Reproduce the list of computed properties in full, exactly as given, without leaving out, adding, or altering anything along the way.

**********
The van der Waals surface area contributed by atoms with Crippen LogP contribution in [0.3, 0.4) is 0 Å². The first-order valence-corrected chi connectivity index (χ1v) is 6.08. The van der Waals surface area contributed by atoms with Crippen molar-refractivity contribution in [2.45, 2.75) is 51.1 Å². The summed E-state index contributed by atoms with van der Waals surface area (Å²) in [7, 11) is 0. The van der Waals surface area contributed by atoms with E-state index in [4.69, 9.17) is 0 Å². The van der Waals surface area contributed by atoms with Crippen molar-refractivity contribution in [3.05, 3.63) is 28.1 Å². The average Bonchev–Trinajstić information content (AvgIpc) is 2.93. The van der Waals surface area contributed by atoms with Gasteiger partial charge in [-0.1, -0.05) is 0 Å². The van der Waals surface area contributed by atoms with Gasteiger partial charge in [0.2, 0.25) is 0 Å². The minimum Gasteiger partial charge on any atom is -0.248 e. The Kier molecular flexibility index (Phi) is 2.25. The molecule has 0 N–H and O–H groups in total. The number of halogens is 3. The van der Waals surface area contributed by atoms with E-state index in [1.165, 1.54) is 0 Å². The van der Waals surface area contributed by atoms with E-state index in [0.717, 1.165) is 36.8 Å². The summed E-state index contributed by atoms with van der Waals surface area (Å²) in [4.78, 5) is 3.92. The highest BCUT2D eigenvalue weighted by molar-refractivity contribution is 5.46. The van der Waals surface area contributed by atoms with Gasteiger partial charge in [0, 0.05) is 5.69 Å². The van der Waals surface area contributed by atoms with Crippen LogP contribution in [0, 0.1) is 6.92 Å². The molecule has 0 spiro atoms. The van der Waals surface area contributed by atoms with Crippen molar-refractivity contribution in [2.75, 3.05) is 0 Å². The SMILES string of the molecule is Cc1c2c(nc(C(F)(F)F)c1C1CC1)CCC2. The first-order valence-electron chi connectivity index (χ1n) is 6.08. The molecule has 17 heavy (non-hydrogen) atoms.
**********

The van der Waals surface area contributed by atoms with Crippen LogP contribution in [0.3, 0.4) is 0 Å². The first-order valence-corrected chi connectivity index (χ1v) is 6.08. The van der Waals surface area contributed by atoms with Crippen molar-refractivity contribution in [2.45, 2.75) is 51.1 Å². The summed E-state index contributed by atoms with van der Waals surface area (Å²) in [7, 11) is 0. The van der Waals surface area contributed by atoms with E-state index in [4.69, 9.17) is 0 Å². The van der Waals surface area contributed by atoms with Crippen molar-refractivity contribution in [3.05, 3.63) is 28.1 Å². The average Bonchev–Trinajstić information content (AvgIpc) is 2.93. The van der Waals surface area contributed by atoms with Gasteiger partial charge in [-0.1, -0.05) is 0 Å². The van der Waals surface area contributed by atoms with Gasteiger partial charge in [0.2, 0.25) is 0 Å². The minimum Gasteiger partial charge on any atom is -0.248 e. The Kier molecular flexibility index (Phi) is 2.25. The molecule has 0 N–H and O–H groups in total. The number of halogens is 3. The van der Waals surface area contributed by atoms with E-state index in [1.165, 1.54) is 0 Å². The van der Waals surface area contributed by atoms with E-state index in [0.717, 1.165) is 36.8 Å². The summed E-state index contributed by atoms with van der Waals surface area (Å²) in [4.78, 5) is 3.92. The highest BCUT2D eigenvalue weighted by molar-refractivity contribution is 5.46. The van der Waals surface area contributed by atoms with Gasteiger partial charge in [0, 0.05) is 5.69 Å². The van der Waals surface area contributed by atoms with Crippen LogP contribution in [0, 0.1) is 6.92 Å². The molecule has 0 spiro atoms. The van der Waals surface area contributed by atoms with Crippen molar-refractivity contribution in [2.75, 3.05) is 0 Å². The SMILES string of the molecule is Cc1c2c(nc(C(F)(F)F)c1C1CC1)CCC2. The first-order valence-electron chi connectivity index (χ1n) is 6.08. The molecule has 17 heavy (non-hydrogen) atoms.